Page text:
The ship was the second of a pair of ocean liners commissioned by Canadian Pacific Steamships for the purpose of trans-Atlantic passenger travel. They were constructed by the world renown Fairfield Shipbuilding and Engineering Company in the Govan Shipyards on Glasgow’s River Clyde.
The Empress was officially launched on the 27th January 1906, going on to transport vast numbers of people between the UK and Canada. Indeed, by the time of her last successful voyage from Liverpool to Quebec on the 22nd May 1914, she had transported 119,262 passengers westbound to Canada, and a further 67,838 eastbound to Britain. This would include a good many migrants from both Britain and Ireland, the ship making strategic port calls during each voyage.
At 4:30PM on the 28th May 1914, the liner left Quebec for what would prove to be the last time. A total of 1,477 were onboard, comprising 420 crew members and 1,057 passengers. It was a frosty night, but otherwise conditions were said to be perfect for the experienced captain, John Kendall. Over six hours later, upon leaving Point-au-Père, the Empress would encounter the Norwegian collier S.S. Storstad. Conditions remained fair, though a blanket of fog would soon envelop the ships, the crews then resorting to use of their fog whistles to maintain distance.
There is still a degree of uncertainty as to what exactly happened next, though, around 1:55AM the Storstad crashed into the Empress at midship. Whilst the collier remained afloat, the liner was critically damaged, a gaping hole now present on her starboard side. Before the hundreds below deck even had a chance to comprehend the situation, around 60,000 gallons of water began gushing in, causing the ship to sink in under 15 minutes.
The crash came only two years after the infamous Titanic disaster, with that earlier tragedy having led to more stringent safety precautions, including the fitting of additional lifeboats. This would count for very little however, when the sheer force of the Storstad’s impact, coupled with the weight of the water flooding in, resulted in the Empress rolling onto her side. The lifeboats were therefore inaccessible to the hundreds of passengers, most of whom had been asleep in their cabins. In total, 437 men, 267 women, 134 children and 172 crew members lost their lives.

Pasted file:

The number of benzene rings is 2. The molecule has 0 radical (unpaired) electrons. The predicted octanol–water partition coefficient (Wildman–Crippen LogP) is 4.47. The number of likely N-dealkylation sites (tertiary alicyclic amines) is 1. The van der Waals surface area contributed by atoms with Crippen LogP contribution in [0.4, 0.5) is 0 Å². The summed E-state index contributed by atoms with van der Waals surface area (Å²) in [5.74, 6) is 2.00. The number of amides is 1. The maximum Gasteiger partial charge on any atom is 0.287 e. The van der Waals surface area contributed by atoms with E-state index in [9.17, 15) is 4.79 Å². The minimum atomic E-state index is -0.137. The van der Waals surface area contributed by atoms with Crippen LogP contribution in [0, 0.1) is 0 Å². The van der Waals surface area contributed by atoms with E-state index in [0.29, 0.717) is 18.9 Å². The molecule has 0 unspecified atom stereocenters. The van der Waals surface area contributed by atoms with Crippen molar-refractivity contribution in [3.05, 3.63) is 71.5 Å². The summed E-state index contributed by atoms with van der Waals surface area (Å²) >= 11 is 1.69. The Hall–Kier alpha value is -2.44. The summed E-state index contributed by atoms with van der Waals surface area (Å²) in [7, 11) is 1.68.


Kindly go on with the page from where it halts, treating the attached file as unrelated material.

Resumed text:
Shortly after, the Canadian and Norwegian governments launched their own investigations into the circumstances surrounding the crash. Both captains denied culpability and opposing verdicts were delivered, each nation finding the other at fault. Before any further action could be taken, the outbreak of World War I drew attention away from the Empress, and, in only a matter of months, one of the worst maritime disasters in recorded history had become largely forgotten.
The launching mallet and casket offered are noteworthy objects relating to the liner. Sumptuously decorated and inscribed with the launch date of the 27th January 1906, they were made to commemorate the completion and inaugural journey of the ship. The importance and high regard within which she was held is quite clearly illustrated, ivory and sterling silver combining to convey a sense of ceremonial grandeur.
Both pieces are embellished with the crest and monogram of the Fairfield Shipbuilding Company, who are seen here to be proudly and quite rightly boasting their accomplishment. The size of the casket naturally allows for greater decoration, and, perhaps its most noteworthy features are the Royal Coat of Arms of the UK, seen here as the finial, and the Canadian Parliament building, found on a panel to the reverse. Both stand as important symbols of their respective nations’ sovereignty and here make firm declarations as to their continued bond, one cemented by the launch of the Empress.
A presentation inscription can be seen upon the cover, noting the objects as a gift ‘…to Mrs. Alexander Gracie BY THE CHAIRMAN AND DIRECTORS OF THE FAIRFIELD SHIPBUILDING AND ENGINEERING CO. LTD. ON THE OCCASION OF THE LAUNCH…’. Gracie herself was the wife of one Sir Alexander Gracie, K.B.E. M.V.O. (1860-1930), an important figure in the history Scottish shipbuilding and (at that time) member of the Fairfield board of directors. The jubilation with which these people greeted the launch is epitomised in these ceremonial objects, a feeling we now view in stark contrast with the events of eight years later, when over a thousand people would lose their lives onboard the ship.
The mallet and casket should therefore be seen as tangible links to the Empress of Ireland’s monumental birth, pivotal voyages and doomed final journey. She was proudly celebrated when launched, a vital connection between the UK and Canada that came to play a critical role in transporting nearly 200,000 people between the two nations. Her demise will live on as one of Canada’s greatest tragedies, with the death toll and manner of sinking leading many to class her as the nation’s very own Titanic.
The bed of the St. Lawrence River is to this day her resting place. Several memorials have since been erected to commemorate those who lost their lives, with objects recovered from the wreckage now on display in many of the nation’s museums. Indeed, whilst in 1914 the event soon faded from the public’s conscience, one hundred years later in 2014, the Canadian Government acted more decisively in commemorating the tragedy, doing so with numerous events, as well as the issue and minting of a stamp and coin.
Whilst the tragedy of those who died should not escape us, the opportunity for new life born out of the Empress’ multiple voyages must also be remembered. Indeed, the launch mallet and casket stand as powerful symbols of just that, disaster and hope, the duality of human existence.